Yes Vote Explained A “yes” vote on Prop 3 will give Traverse City the right to vote on developments over 60 feet high. It doesn’t require votes on every future building, as incorrectly stated by a previous letter writer. If referendums are held during general elections, taxpayers pay nothing...

Beware Trump When the country you love have have served for 33 years is threatened, you have an obligation and a duty to speak out. Now is the time for all Americans to speak out against a possible Donald Trump presidency. During the past year Trump has been exposed as a pathological liar, a demagogue and a person who is totally unfit to assume the presidency of our already great country...

Picture Worth 1,000 Words Nobody disagrees with the need for affordable housing or that a certain level of density is dollar smart for TC. The issue is the proposed solution. If you haven’t already seen the architect’s rendition for the site, please Google “Pine Street Development Traverse City”...

Living Wage, Not Tall Buildings Our community deserves better than the StandUp TC “vote no” arguments. They are not truthful. Their yard signs say: “More Housing. Less Red Tape. Vote like you want your kids to live here.” The truth: More housing, but for whom? At what price..

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Reforming the educational reformers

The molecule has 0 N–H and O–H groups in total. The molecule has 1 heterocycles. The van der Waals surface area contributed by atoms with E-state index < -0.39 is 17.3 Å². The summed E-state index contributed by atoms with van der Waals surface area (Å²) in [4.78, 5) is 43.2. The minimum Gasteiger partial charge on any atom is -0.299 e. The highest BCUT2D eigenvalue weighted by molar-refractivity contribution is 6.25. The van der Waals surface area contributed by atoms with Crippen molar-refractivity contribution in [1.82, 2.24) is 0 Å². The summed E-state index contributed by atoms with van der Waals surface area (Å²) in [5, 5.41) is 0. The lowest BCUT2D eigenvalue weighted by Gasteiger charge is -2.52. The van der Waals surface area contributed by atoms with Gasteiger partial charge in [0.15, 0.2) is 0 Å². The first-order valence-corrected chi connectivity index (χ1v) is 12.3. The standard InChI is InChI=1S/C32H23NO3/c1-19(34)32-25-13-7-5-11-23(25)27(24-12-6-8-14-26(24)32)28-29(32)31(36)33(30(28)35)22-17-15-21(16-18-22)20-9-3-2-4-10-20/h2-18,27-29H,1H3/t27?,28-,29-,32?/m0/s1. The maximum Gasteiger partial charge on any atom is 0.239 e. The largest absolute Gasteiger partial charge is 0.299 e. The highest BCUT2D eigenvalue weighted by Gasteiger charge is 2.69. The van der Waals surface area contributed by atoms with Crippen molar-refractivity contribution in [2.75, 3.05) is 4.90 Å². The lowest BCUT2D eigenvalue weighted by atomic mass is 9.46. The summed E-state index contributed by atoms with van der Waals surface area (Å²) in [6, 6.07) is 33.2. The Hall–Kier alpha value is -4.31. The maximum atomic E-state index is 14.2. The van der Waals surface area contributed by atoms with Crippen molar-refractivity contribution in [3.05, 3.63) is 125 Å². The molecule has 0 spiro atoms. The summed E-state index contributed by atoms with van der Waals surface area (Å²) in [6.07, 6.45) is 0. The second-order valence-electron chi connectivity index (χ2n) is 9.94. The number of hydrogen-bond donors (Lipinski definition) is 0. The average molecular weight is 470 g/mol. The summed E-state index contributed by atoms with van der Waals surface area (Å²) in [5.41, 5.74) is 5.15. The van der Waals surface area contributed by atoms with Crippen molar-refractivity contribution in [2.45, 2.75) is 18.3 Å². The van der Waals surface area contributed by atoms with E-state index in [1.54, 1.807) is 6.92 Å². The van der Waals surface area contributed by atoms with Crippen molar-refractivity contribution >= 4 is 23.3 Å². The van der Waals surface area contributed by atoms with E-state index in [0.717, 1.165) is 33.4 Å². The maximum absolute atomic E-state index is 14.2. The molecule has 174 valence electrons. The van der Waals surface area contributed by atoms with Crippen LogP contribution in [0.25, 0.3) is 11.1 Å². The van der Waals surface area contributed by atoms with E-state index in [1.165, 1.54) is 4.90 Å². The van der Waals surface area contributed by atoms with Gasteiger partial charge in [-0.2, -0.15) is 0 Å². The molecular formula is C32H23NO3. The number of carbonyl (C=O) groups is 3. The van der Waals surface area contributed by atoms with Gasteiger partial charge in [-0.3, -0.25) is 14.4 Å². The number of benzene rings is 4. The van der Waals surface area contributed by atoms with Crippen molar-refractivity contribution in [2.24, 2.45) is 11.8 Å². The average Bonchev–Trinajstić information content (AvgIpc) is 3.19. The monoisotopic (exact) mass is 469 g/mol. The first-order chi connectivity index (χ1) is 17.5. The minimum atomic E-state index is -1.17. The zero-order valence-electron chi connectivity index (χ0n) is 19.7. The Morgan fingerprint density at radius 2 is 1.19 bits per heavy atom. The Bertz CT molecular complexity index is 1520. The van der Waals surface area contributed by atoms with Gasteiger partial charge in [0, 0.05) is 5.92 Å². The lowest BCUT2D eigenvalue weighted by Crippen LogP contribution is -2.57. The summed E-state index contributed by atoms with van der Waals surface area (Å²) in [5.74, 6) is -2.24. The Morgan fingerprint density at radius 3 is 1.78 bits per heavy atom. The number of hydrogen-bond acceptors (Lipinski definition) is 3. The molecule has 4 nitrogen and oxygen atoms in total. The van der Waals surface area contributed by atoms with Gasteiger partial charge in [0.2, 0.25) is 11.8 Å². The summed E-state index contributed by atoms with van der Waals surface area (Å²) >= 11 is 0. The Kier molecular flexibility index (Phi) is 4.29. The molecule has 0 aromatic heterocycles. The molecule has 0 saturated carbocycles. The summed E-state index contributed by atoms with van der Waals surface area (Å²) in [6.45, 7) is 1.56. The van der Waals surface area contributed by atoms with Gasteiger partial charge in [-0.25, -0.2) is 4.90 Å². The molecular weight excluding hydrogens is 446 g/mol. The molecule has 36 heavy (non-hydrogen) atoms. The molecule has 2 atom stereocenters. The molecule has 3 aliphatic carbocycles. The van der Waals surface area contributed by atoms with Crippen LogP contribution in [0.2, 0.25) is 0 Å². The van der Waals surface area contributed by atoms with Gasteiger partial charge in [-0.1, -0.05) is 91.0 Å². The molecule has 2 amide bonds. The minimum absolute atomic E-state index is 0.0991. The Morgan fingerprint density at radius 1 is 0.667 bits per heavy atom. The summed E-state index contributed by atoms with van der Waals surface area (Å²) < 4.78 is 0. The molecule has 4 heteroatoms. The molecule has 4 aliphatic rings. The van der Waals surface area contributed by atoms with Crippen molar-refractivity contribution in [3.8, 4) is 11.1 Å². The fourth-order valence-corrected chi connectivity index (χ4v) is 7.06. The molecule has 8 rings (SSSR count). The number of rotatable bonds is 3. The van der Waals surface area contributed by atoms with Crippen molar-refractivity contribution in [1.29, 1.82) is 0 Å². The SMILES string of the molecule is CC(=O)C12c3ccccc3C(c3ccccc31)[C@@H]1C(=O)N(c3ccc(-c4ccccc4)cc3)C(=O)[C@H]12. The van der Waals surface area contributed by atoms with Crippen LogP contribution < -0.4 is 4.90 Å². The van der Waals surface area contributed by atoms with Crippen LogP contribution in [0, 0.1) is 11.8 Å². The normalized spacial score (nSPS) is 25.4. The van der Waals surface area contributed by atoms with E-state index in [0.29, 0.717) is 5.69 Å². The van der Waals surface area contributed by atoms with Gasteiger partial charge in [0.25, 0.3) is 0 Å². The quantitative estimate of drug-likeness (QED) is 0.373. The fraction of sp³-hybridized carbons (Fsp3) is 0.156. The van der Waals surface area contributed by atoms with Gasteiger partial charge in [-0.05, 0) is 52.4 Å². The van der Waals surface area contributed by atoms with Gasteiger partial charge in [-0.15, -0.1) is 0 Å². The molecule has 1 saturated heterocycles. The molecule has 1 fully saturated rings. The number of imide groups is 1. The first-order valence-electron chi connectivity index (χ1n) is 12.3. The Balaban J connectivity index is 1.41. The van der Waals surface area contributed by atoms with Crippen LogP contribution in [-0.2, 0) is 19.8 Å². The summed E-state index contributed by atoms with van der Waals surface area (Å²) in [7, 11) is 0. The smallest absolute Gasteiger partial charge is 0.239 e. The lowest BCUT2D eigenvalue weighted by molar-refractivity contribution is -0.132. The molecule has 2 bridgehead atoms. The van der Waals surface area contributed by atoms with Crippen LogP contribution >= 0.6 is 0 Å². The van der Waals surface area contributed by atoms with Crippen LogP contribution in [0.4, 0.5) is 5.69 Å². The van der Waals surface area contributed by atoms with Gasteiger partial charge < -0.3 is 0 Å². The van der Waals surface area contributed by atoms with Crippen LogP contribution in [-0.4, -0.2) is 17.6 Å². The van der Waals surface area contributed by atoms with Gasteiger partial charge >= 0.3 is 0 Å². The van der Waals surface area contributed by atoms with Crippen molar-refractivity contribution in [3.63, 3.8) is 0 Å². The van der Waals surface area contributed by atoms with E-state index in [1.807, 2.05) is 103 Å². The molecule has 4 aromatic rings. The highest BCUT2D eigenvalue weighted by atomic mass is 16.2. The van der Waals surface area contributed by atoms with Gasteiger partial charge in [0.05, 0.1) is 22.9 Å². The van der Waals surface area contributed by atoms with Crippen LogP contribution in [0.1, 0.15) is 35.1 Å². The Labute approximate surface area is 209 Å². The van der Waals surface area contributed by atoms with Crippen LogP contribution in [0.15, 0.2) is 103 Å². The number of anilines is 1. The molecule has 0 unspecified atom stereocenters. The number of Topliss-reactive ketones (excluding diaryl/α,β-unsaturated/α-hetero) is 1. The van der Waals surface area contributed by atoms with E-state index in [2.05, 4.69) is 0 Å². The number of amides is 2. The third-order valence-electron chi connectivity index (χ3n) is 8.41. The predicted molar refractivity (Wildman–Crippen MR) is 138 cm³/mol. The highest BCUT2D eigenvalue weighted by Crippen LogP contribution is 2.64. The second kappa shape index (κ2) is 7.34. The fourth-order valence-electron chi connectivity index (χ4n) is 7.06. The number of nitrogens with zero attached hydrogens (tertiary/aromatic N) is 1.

Stephen Tuttle - October 4th, 2010
Reforming the education reformers
Education reform is suddenly all the rage. It seems our public schools
are failing. This is apparently some kind of revelation for the
reporters and politicians, though our schools have been on a downward
slide for about three decades.
According to some, including Michelle Rhee, the controversial
chancellor of Washington, D.C.’s bizarrely bad school system, this is
the responsibility of teachers. As the husband of a former teacher,
I’ve heard some resistance to that notion around the house.
So, we’re going to see another wave of education reform. Words like
“innovative” and “revolutionary” and “commitment” will be tossed
around like juggler’s clubs. We’ll be told it is essential in order
to keep our children competitive with the rest of the world. We’ll be
told our children must attend school longer and be held accountable in
a more rigorous academic environment. We’ll be told teachers will